While New Mexico, because of its relatively high poverty and low wages, will hurt its low-income workers more than most states, the best thing about Congress’s decision not to raise the wage this year is that some states are raising their wages while others are not. Given time, those states that raise their wages the most aggressively will see a negative economic effect while others will escape harm. Allowing states to go their own ways is far better than a one-size-fits-all policy from Washington.
Many of New Mexico’s leading fiscal conservatives were quite upset when, in the 2004 Report Card, the Cato Institute gave Bill Richardson a “B” and called him “an aggressive tax cutter, the best Democratic Governor in the nation bar none,” and “one of the best new governors in the nation.”
Recently, Cato released its 2006 study of governors and, while Richardson only receives a “C,” Cato still lists him as the 9th-best Governor in the nation. What gives? For starters, despite all his shortcomings, Richardson is a net tax cutter based on his income and capital gains tax reductions. With all of the other governors out there raising taxes, Richardson is going to be seen in a favorable light on tax policy.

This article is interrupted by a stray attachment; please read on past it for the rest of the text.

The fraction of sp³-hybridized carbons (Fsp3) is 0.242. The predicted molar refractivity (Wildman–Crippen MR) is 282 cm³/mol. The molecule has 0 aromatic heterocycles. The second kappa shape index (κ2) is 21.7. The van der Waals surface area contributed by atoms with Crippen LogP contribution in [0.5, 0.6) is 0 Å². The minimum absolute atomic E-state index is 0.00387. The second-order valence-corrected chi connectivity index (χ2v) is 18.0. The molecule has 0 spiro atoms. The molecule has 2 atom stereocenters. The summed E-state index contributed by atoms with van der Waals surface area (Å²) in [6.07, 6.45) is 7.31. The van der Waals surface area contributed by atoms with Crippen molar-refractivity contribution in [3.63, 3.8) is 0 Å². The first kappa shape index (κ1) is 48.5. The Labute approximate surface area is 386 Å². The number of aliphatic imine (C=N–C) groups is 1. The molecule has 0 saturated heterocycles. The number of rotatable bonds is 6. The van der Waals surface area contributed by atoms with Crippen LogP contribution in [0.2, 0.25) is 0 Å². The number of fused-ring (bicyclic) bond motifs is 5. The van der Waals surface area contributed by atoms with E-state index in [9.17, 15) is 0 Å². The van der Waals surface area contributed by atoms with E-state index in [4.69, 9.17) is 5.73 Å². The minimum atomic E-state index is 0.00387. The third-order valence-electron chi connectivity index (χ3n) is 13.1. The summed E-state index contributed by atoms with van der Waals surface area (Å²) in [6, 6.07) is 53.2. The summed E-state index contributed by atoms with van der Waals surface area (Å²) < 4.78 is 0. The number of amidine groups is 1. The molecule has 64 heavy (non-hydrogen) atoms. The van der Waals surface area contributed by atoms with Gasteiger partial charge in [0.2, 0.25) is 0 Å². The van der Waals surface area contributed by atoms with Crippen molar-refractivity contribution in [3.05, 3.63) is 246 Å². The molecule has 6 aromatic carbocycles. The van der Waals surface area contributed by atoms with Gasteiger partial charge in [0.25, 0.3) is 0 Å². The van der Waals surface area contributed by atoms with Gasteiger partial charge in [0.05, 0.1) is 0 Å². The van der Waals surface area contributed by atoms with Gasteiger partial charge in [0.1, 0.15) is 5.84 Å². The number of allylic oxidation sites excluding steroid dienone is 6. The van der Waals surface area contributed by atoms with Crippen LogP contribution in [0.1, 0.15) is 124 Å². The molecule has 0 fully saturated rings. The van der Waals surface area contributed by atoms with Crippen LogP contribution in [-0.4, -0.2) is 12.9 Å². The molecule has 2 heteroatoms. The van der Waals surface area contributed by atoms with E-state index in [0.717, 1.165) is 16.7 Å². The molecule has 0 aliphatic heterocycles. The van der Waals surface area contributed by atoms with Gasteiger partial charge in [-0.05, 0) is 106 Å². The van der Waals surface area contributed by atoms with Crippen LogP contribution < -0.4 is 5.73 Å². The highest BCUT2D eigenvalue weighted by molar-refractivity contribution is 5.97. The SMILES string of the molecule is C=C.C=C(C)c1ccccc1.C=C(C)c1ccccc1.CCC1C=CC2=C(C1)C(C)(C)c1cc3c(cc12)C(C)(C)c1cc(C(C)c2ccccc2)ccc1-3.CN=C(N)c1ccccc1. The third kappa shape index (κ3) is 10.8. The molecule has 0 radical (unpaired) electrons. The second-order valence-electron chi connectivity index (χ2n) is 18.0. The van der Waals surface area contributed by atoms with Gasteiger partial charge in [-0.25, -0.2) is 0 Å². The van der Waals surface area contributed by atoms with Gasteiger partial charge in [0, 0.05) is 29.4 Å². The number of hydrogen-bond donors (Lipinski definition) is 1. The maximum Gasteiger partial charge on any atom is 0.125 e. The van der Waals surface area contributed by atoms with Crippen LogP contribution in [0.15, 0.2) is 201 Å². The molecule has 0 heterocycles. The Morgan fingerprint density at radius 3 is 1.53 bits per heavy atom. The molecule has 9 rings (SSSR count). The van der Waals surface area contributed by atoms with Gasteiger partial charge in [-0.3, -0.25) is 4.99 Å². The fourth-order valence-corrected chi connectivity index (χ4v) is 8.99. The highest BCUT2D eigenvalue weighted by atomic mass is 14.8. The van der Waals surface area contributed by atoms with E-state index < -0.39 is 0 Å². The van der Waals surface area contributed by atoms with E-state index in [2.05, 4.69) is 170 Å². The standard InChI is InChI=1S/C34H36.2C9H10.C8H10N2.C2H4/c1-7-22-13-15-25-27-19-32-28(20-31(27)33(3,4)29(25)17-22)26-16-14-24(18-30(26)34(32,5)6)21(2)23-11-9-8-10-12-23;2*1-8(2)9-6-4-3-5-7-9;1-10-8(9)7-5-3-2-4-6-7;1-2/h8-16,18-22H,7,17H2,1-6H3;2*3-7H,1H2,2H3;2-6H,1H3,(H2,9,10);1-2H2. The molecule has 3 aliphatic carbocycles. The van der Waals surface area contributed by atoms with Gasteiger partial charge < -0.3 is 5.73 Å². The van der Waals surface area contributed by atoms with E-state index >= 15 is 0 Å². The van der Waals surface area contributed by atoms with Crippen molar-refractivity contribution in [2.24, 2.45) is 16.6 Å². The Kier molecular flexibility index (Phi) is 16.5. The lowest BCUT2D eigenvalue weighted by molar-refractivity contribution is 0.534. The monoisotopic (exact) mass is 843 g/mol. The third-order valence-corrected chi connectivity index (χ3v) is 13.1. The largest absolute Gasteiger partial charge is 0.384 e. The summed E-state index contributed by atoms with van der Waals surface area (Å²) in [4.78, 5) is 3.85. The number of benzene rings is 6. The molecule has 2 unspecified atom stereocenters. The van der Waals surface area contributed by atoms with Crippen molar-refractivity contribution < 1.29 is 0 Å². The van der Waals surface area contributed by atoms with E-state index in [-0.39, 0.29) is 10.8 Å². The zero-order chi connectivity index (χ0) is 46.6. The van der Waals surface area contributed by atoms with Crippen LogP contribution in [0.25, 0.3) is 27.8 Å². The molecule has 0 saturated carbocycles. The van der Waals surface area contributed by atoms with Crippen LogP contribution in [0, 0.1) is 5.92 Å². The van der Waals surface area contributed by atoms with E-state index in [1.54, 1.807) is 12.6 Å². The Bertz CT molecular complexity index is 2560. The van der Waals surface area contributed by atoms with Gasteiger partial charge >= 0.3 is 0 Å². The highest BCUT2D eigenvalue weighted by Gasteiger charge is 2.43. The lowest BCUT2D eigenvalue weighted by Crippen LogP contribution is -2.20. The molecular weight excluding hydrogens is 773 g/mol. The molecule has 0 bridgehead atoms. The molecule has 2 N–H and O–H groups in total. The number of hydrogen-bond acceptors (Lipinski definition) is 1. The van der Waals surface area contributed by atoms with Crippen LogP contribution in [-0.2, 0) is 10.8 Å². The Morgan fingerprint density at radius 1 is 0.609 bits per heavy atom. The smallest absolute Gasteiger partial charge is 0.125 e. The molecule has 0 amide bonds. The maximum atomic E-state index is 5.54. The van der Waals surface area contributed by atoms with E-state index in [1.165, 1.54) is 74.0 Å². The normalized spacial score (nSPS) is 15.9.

Spending is something of a different story. According to Cato: “Richardson’s budget proposals have grown faster each year, and the general fund budgets he signed into law between fiscal 2004 and 2006 have grown in total by a whopping 23 percent—almost five percentage points faster than population and inflation.”
We at the Rio Grande Foundation have been saying very much the same thing about Richardson’s spending record. If nothing else, hopefully his desire to play the part of a fiscal conservative and the reduction in oil and gas tax revenues will force Richardson to exert some fiscal restraint rather than raising taxes and further tarnishing his credibility as a “fiscal conservative.”